America of the Depression era remains vivid in historical memory thanks to the ambitious scope of President Roosevelt's Farm Security Administration's (FSA's) documentary photographic project; thanks to the passion of the men and women behind the cameras. 

Dorothea Lange, Family between Dallas and Austin, Texas, 1936,
 Inkjet Print, Courtesy the Library of Congress, Washington DC. 8" x 10."
2012 brought to the Columbus Museum of Art the stirring work of the 1930s New York Photo League documentarians, shown in The Radical Camera. Now, at the Wexner Center for the Arts, we have More American Photographs. This show reviews  famous FSA images that documented conditions among the "ill-housed, ill-clad, ill-nourished" across rural and small town America. The selection of photographs by Walker Evans, Gordon Parks, Dorothea Lange and their nine colleagues are displayed among the work of twelve contemporary photographers, who include Larry Clark, Catherine Opie, and Hank Willis Thomas. Today's twelve were charged in 2010 with their similar mission by Jens Hoffman, curator of the CCA Wattis Institute for Contemporary Art in San Francisco. 

In a document that leads into the show, dramatically headed, "To All Photographers: Assignment," Hoffman declares, "I would like to send you into America to take photographs.  

Larry Clark, Adam, Marfa, TX, 2011. 
Archival  inkjet print.Courtesy the artist 
and Luhring Augustine, New York.
 24 x 17.3."
"This is an invitation to go out into the city or the country and to survey this land with all its blessings and all its shortcomings. I have selected you from among your peers as I see in your work a curiosity and determination to get to the heart of your subject and evoke feelings that can be universally comprehended. I know that you can tell a story, make pictures that are genuine, and recognize the pertinent things in a particular situation, whether an element of geography or a human being. In your photographs, I perceive a sincere, passionate love of people and respect for people."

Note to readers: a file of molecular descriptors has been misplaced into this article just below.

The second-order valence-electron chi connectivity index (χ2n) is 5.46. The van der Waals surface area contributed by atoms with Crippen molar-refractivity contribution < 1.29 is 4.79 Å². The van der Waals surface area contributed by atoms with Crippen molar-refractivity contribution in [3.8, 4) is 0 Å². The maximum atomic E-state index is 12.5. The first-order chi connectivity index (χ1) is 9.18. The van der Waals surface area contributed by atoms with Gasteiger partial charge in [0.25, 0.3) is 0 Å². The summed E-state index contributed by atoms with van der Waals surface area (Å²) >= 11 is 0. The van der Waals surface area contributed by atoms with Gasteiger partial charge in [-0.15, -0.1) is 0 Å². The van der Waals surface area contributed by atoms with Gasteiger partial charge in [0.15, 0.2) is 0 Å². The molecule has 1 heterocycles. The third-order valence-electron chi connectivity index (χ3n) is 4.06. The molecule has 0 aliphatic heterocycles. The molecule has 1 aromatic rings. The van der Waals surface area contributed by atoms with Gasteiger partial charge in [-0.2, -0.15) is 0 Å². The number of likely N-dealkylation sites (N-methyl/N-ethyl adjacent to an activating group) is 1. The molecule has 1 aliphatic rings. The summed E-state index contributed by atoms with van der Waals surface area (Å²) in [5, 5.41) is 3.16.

The guiding idea for More American Photographs was to reexamine the legacy of the FSA photography during America's deepest economic downturn since the Great Depression. Hoffman's Assignment is an invitation to documentation as an act of rhetoric as highly colored as propaganda. His slightly archaic syntax ("this land with all its blessings and all its shortcomings") would seem to mimic the historical body of FSA work itself, by now grown slightly sentimental. Contemporary artists do not speak of "blessings and shortcomings" when they engage with issues of economic and social conditions. 

Walker Evans, Floyd Burroughs, cotton sharecropper.
Hale County, Alabama, 1935 or 1936, 
Inkjet Print, Courtesy the Library of Congress, 
Washington DC. 10" x 8."
Displayed at the head of More American Photographs, alongside Hoffman’s mission statement, are directions prepared by Roy Stryker for the use of his photographers in the ‘30s. These lists are not rhetorical per se. But implicit in the guidelines is a rhetoric Stryker expects to appear in the images that respond to his prompts.

 "To: All photographers" provides Stryker's "General Notes for pictures needed for files." Under the category, SPRING he lists, "New-plowed earth (early-morning or late-afternoon). Show 'texture.' Get the feel of 'good earth' into the picture.'" In the category, HIGHWAY, Stryker requests, "Pictures which emphasize the fact that the American highway is very often a more attractive place that the places Americans live." He asks for shots of "Horse and buggy...Back view—country road." Stryker has clearly written the story; his photographers are asked to illustrate it convincingly.